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Local (i.e. unit- or facility-wide)
rather than global impact.
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Using “new” CLSI breakpoints, it is common to encounter
imipenem non-susceptible organisms (MICs 2–4 µg/mL)
that were considered susceptible by the “old” CLSI
breakpoints.
Proteus spp., Providencia spp., and Morganella spp.
◦ PVAMC Antibiogram: Morganella morganii
2009
2010
2011
2012
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100% imi-S
100% imi-S
20% imi-S
34% imi-S
Non-susceptibility to any other carbapenem is unusual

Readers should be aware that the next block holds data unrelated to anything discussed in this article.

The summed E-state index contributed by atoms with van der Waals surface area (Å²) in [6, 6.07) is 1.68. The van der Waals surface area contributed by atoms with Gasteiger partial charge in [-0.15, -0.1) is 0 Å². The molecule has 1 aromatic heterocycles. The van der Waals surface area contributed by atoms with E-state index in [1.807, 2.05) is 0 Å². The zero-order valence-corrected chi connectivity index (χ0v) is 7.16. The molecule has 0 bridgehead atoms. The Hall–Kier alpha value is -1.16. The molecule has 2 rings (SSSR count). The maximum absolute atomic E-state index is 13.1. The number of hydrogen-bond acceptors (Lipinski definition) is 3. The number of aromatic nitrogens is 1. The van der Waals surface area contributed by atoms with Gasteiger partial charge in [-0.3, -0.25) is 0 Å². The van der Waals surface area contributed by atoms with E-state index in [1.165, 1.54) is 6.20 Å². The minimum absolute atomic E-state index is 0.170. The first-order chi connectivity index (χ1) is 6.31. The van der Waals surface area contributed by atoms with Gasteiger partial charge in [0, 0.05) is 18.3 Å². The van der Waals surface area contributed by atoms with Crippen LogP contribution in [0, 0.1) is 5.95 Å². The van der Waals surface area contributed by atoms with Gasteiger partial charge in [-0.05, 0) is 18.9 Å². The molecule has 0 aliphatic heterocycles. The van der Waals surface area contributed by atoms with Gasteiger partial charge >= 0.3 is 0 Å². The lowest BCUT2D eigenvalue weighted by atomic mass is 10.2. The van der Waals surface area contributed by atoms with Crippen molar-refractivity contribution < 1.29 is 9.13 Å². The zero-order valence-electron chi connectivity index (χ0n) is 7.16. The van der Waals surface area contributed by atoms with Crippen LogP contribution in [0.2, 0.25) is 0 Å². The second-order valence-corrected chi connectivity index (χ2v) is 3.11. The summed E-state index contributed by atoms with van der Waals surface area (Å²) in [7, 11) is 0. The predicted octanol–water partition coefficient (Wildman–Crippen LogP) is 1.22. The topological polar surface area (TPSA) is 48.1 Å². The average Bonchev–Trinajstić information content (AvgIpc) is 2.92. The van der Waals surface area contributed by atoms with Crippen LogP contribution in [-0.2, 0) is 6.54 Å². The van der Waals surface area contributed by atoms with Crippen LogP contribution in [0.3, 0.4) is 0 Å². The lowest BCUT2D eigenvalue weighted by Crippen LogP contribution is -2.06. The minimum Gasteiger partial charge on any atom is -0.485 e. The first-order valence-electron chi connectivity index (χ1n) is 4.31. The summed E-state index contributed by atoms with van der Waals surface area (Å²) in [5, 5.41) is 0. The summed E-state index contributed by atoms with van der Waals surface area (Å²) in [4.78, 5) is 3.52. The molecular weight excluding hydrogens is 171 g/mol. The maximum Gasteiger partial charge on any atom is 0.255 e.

and reason for concern.
Gupta et al. Clin Infect Dis 2011;53:60-67
Gupta et al. Clin Infect Dis 2011;53:60-67
Nordmann et al. Emerg Infect Dis 2011;17:1791-98
Nordmann et al. Emerg Infect Dis 2011;17:1791-98
Slide from Alex Kallen,MD, MPH)
DC
KPC
KPC, NDM
HI
PR
AK
Patel, Rasheed, Kitchel. 2009. Clin Micro News
MMWR MMWR Morb Mortal Wkly Rep. 2010 Jun 25;59(24):750.
MMWR Morb Mortal Wkly Rep. 2010 Sep 24;59(37):1212.
CDC, unpublished data
KPC, NDM,
OXA
KPC, NDM,
VIM
KPC, NDM,
VIM, IMP
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45 CRE
3 KPC
No NDM
No other known
carbapenemases
*
*
CRE reported
*KPC-producing CRE
reported
*
Number
reported
Modified Hodge
Test Positive
PCR positive for
KPC
Enterobacter aerogenes
No.
5
No. (%)
3 (60)
No. (%)
0
Enterobacter cloacae
Enterobacter spp.
Escherichia coli
Klebsiella pneumoniae
25
1
2
9
16 (64)
0
n/a
4 (44)
0
0
0
3 (33%)
Proteus mirabilis
Citrobacter spp
Serratia marcescens
1
1
1
45
n/a
1 (100)
0
24 (53)
0
0
0
3 (7%)
Organism
Total